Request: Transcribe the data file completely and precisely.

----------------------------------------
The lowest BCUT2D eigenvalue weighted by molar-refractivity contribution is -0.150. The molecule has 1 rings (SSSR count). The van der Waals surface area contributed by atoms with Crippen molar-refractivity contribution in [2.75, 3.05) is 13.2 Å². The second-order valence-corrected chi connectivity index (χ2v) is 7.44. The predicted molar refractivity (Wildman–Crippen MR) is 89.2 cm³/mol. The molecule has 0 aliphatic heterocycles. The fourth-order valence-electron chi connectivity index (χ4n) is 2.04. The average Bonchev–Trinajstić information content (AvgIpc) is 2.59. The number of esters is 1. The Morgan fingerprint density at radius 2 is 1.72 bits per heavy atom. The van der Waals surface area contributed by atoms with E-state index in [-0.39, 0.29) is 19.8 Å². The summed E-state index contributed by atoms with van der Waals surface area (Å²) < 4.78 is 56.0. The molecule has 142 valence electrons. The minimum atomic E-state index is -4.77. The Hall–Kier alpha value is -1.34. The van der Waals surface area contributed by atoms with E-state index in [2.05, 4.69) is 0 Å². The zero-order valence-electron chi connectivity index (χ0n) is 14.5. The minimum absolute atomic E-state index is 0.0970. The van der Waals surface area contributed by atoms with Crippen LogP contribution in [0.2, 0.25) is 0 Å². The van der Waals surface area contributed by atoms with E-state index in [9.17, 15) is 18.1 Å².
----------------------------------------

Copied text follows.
The lowest BCUT2D eigenvalue weighted by molar-refractivity contribution is -0.150. The molecule has 1 rings (SSSR count). The van der Waals surface area contributed by atoms with Crippen molar-refractivity contribution in [2.75, 3.05) is 13.2 Å². The second-order valence-corrected chi connectivity index (χ2v) is 7.44. The predicted molar refractivity (Wildman–Crippen MR) is 89.2 cm³/mol. The molecule has 0 aliphatic heterocycles. The fourth-order valence-electron chi connectivity index (χ4n) is 2.04. The average Bonchev–Trinajstić information content (AvgIpc) is 2.59. The number of esters is 1. The Morgan fingerprint density at radius 2 is 1.72 bits per heavy atom. The van der Waals surface area contributed by atoms with E-state index in [-0.39, 0.29) is 19.8 Å². The summed E-state index contributed by atoms with van der Waals surface area (Å²) < 4.78 is 56.0. The molecule has 142 valence electrons. The minimum atomic E-state index is -4.77. The Hall–Kier alpha value is -1.34. The van der Waals surface area contributed by atoms with E-state index in [2.05, 4.69) is 0 Å². The zero-order valence-electron chi connectivity index (χ0n) is 14.5. The minimum absolute atomic E-state index is 0.0970. The van der Waals surface area contributed by atoms with Crippen LogP contribution in [0.2, 0.25) is 0 Å². The van der Waals surface area contributed by atoms with E-state index in [9.17, 15) is 18.1 Å².